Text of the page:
Fungi found 9/20/97

dwheeler at dwheeler at
Mon Sep 22 12:14:18 EST 1997

This last weekend has been full of fungi. After one of the wettest
Septembers I can remember, lots of early mushrooms and fungi are
sprouting. The shiitake logs have been fruiting for the last three weeks.
Found one monster specimen which would have been about 8 inches across if
the Banana slugs hadn't reached it first.

Fetid puffballs began showing up in the lawn Saturday.

Picked about 7 pounds of chanterelles on Saturday, and saw lots of corals,
Russula, and Amanitas. Last week found a Truncocolumella citrina epigeous
on a moss bed in the same area. My partner made chanterelle pickles using
the OMS Cookbook for marinated Agaricus: boy, that came out well. (Used
thyme, basil and oregono for "fines herbs") Have to go out again to feed
this new taste.

Last week got permission to hunt a new site in Washington. Was going to
advise whether site was appropriate for truffle inoculation. Advise turned
out to be unnecessary: almost every tree was already fruiting small Tuber
gibbosum, some of which were quite ripe. Was surprised to see a number of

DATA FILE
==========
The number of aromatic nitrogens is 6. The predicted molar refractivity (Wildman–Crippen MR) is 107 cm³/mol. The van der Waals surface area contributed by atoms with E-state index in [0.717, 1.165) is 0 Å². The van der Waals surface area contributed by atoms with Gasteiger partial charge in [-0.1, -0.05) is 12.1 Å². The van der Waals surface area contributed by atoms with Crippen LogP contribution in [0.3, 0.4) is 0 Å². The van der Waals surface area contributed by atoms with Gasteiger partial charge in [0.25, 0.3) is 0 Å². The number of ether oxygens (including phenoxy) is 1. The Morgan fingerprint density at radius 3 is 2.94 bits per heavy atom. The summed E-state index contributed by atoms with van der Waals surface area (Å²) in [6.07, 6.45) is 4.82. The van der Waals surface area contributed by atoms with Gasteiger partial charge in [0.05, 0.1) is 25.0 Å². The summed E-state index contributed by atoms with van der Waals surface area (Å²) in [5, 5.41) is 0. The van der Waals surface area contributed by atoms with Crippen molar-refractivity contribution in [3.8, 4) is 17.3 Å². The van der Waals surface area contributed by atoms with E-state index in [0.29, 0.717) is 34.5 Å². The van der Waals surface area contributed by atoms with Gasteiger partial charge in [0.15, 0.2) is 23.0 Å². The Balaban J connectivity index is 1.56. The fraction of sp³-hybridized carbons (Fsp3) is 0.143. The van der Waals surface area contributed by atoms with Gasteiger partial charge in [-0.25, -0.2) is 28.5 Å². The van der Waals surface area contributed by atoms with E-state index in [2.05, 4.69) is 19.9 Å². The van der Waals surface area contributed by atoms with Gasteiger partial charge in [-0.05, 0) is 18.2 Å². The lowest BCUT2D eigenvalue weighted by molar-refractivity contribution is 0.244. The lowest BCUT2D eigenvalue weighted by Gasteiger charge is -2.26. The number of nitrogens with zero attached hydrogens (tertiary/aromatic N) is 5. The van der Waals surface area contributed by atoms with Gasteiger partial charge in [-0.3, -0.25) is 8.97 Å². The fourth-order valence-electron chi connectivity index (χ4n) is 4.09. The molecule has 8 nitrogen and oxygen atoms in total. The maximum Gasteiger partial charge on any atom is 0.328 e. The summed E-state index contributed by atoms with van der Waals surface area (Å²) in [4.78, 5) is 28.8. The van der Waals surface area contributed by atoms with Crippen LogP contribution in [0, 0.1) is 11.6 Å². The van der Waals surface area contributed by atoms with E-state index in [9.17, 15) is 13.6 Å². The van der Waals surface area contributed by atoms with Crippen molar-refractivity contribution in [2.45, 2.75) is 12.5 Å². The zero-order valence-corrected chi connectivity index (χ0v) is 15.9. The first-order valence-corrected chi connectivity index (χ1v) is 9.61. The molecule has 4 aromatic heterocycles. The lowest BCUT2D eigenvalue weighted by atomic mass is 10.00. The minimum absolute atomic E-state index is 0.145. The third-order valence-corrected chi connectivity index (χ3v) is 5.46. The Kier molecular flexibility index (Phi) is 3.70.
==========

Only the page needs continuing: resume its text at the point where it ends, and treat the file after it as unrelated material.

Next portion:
insect-infested truffles, unusual this early in the season. Yesterday went
back and harvested 2.5 pounds of truffles.

Also found a dead bird, presumably an owl, judging from abundant owl
pellets nearby. A metal tag is still visible on the carcass, which appears
to have died about 2 weeks ago. Can anyone advise what should be done with
this tag? Body appears to be about 18 inches long from beak to talons, and
had a wing-span of perhaps 26-30 inches. Another owl has also taken up
residence in the stand, this one a barn owl. I presume he is feeding on
the abundant vole population, which is already feeding on some of the
surface truffles.

Last Sunday a new member to OMS brought over several species of fungi from
near Trout Lake in Mount Hood National Forest for identification. These
proved to be large Russulas and Amanitas, for the most part. Several
Ramaria botrytis mixed in, with a single Sparassis radicata and Hericium
abietis. I suggested she try the Hericium, after she ate nearly a third of
a quart jar of my marinated chanterelles! Will have to go back this
weekend to find more chanterelles to make more marinated chanterelles.

Daniel B. Wheeler

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